Day 106: Why I Teach Free Fall AFTER Forces

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College-Prep Physics: On whiteboards, students were asked to predict the model for the force and motion of a dropped ball soccer ball (m = 0.4 kg):

  • Draw a motion diagram, a position-time graph, a velocity-time graph, and a force diagram.
  • Determine the ball’s acceleration.

Then, as a class, we tested our predictions using Logger Pro and a motion detector (red graph above).

Next, I asked them to determine the acceleration for a ball with twice the mass. Most groups immediately said it would still be -9.8 m/s/s. Some referred to prior knowledge that all objects fall at the same rate. Others referred to the math they just did on their whiteboards — doubling the mass doubles both the gravitational force on the ball and its mass, so the acceleration will remain the same.

Gravitational acceleration = 9.8 m/s/s for all objects. Why? Why not? (Sometimes, always, never)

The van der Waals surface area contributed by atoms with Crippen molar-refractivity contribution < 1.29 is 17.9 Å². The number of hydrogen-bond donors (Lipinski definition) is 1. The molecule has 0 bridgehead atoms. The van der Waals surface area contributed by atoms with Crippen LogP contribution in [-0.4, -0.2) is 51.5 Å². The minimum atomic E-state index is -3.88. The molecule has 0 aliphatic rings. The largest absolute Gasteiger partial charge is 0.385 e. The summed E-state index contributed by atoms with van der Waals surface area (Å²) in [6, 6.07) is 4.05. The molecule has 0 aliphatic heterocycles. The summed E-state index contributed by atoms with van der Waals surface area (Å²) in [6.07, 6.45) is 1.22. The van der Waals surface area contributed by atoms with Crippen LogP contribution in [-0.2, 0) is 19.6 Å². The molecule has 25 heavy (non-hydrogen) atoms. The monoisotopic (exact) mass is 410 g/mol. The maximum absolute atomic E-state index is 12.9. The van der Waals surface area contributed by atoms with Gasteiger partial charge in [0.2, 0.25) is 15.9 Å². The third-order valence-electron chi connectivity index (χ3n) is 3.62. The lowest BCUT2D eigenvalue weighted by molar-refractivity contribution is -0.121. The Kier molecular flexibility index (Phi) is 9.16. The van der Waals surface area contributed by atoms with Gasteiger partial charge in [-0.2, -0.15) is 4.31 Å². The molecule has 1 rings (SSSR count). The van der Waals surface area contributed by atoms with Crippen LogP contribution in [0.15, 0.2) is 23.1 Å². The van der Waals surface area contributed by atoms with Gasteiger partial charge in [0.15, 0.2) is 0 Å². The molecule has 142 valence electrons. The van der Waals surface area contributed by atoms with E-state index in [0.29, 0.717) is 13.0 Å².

Show hammer and feather dropped on moon.

Now predict the model for the force and motion of a tossed ball rising and falling — just after leaving hand to just before catch.

  • Motion diagram, position-time graph, velocity-time graph, force diagram.
  • Determine the ball’s acceleration.

What’s the same as before? What’s different than before? Why?

Then, as a class, we tested our predictions using Logger Pro and a motion detector (blue graph above).

Because students had already done forces, Newton’s Laws, and dynamics, these free fall scenarios were just natural extensions.

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About Frank Noschese

HS Physics Teacher constantly questioning my teaching.

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